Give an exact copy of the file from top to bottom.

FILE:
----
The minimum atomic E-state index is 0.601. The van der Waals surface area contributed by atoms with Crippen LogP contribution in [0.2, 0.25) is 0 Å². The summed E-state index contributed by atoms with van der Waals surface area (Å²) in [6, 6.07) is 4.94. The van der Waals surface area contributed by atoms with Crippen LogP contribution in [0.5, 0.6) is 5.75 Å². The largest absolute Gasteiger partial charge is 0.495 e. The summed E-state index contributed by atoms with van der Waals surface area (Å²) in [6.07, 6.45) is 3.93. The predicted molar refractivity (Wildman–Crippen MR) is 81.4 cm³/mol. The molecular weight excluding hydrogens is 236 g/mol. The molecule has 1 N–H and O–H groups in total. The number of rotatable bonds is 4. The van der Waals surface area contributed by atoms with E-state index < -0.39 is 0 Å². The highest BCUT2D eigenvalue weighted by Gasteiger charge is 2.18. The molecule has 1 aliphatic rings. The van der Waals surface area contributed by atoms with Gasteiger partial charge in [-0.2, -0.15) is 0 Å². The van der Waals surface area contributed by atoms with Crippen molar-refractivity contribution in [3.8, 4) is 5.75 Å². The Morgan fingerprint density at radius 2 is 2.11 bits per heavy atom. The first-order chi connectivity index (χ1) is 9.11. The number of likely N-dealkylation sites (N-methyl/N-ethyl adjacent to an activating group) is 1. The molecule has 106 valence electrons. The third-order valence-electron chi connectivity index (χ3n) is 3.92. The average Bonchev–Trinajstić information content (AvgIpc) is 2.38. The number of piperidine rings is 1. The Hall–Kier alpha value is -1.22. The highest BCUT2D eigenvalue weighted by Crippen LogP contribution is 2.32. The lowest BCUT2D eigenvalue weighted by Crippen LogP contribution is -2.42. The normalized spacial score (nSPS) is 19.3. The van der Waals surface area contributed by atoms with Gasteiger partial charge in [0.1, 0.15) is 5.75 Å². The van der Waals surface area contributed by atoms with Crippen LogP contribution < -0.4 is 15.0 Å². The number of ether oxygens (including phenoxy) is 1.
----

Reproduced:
The minimum atomic E-state index is 0.601. The van der Waals surface area contributed by atoms with Crippen LogP contribution in [0.2, 0.25) is 0 Å². The summed E-state index contributed by atoms with van der Waals surface area (Å²) in [6, 6.07) is 4.94. The van der Waals surface area contributed by atoms with Crippen LogP contribution in [0.5, 0.6) is 5.75 Å². The largest absolute Gasteiger partial charge is 0.495 e. The summed E-state index contributed by atoms with van der Waals surface area (Å²) in [6.07, 6.45) is 3.93. The predicted molar refractivity (Wildman–Crippen MR) is 81.4 cm³/mol. The molecular weight excluding hydrogens is 236 g/mol. The molecule has 1 N–H and O–H groups in total. The number of rotatable bonds is 4. The van der Waals surface area contributed by atoms with E-state index < -0.39 is 0 Å². The highest BCUT2D eigenvalue weighted by Gasteiger charge is 2.18. The molecule has 1 aliphatic rings. The van der Waals surface area contributed by atoms with Gasteiger partial charge in [-0.2, -0.15) is 0 Å². The van der Waals surface area contributed by atoms with Crippen molar-refractivity contribution in [3.8, 4) is 5.75 Å². The Morgan fingerprint density at radius 2 is 2.11 bits per heavy atom. The first-order chi connectivity index (χ1) is 9.11. The number of likely N-dealkylation sites (N-methyl/N-ethyl adjacent to an activating group) is 1. The molecule has 106 valence electrons. The third-order valence-electron chi connectivity index (χ3n) is 3.92. The average Bonchev–Trinajstić information content (AvgIpc) is 2.38. The number of piperidine rings is 1. The Hall–Kier alpha value is -1.22. The highest BCUT2D eigenvalue weighted by Crippen LogP contribution is 2.32. The lowest BCUT2D eigenvalue weighted by Crippen LogP contribution is -2.42. The normalized spacial score (nSPS) is 19.3. The van der Waals surface area contributed by atoms with Gasteiger partial charge in [0.1, 0.15) is 5.75 Å². The van der Waals surface area contributed by atoms with Crippen LogP contribution < -0.4 is 15.0 Å². The number of ether oxygens (including phenoxy) is 1.